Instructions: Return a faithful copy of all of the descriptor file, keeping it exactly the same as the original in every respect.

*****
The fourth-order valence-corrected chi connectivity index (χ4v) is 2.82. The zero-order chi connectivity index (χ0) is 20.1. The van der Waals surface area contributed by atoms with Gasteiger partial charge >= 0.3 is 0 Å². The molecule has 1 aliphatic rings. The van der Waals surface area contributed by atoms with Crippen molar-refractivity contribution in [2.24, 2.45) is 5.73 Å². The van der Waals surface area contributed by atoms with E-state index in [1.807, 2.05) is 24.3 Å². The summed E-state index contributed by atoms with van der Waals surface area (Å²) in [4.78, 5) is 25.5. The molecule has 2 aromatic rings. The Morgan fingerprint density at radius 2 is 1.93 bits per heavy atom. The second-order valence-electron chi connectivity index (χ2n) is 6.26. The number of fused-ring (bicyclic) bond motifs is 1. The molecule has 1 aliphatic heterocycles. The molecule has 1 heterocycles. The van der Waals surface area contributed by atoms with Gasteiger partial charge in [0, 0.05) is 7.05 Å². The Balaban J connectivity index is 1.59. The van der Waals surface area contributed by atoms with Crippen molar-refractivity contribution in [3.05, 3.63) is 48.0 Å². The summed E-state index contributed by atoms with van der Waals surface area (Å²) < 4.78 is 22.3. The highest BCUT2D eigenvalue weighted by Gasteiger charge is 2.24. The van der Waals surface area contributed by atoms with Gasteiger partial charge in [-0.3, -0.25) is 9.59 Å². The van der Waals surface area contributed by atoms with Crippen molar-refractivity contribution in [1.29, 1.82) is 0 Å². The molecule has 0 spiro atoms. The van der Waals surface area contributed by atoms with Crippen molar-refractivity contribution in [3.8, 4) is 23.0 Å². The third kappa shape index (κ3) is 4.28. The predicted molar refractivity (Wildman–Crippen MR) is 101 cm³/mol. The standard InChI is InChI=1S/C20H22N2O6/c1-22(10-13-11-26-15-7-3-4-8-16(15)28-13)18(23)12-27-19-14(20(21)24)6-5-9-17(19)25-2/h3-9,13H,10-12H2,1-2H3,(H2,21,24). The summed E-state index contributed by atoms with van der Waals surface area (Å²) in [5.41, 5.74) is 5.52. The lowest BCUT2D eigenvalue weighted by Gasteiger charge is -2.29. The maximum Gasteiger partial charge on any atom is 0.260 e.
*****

The fourth-order valence-corrected chi connectivity index (χ4v) is 2.82. The zero-order chi connectivity index (χ0) is 20.1. The van der Waals surface area contributed by atoms with Gasteiger partial charge >= 0.3 is 0 Å². The molecule has 1 aliphatic rings. The van der Waals surface area contributed by atoms with Crippen molar-refractivity contribution in [2.24, 2.45) is 5.73 Å². The van der Waals surface area contributed by atoms with E-state index in [1.807, 2.05) is 24.3 Å². The summed E-state index contributed by atoms with van der Waals surface area (Å²) in [4.78, 5) is 25.5. The molecule has 2 aromatic rings. The Morgan fingerprint density at radius 2 is 1.93 bits per heavy atom. The second-order valence-electron chi connectivity index (χ2n) is 6.26. The number of fused-ring (bicyclic) bond motifs is 1. The molecule has 1 aliphatic heterocycles. The molecule has 1 heterocycles. The van der Waals surface area contributed by atoms with Gasteiger partial charge in [0, 0.05) is 7.05 Å². The Balaban J connectivity index is 1.59. The van der Waals surface area contributed by atoms with Crippen molar-refractivity contribution in [3.05, 3.63) is 48.0 Å². The summed E-state index contributed by atoms with van der Waals surface area (Å²) < 4.78 is 22.3. The highest BCUT2D eigenvalue weighted by Gasteiger charge is 2.24. The van der Waals surface area contributed by atoms with Gasteiger partial charge in [-0.3, -0.25) is 9.59 Å². The van der Waals surface area contributed by atoms with Crippen molar-refractivity contribution in [1.29, 1.82) is 0 Å². The molecule has 0 spiro atoms. The van der Waals surface area contributed by atoms with Crippen molar-refractivity contribution in [3.8, 4) is 23.0 Å². The third kappa shape index (κ3) is 4.28. The predicted molar refractivity (Wildman–Crippen MR) is 101 cm³/mol. The standard InChI is InChI=1S/C20H22N2O6/c1-22(10-13-11-26-15-7-3-4-8-16(15)28-13)18(23)12-27-19-14(20(21)24)6-5-9-17(19)25-2/h3-9,13H,10-12H2,1-2H3,(H2,21,24). The summed E-state index contributed by atoms with van der Waals surface area (Å²) in [5.41, 5.74) is 5.52. The lowest BCUT2D eigenvalue weighted by Gasteiger charge is -2.29. The maximum Gasteiger partial charge on any atom is 0.260 e.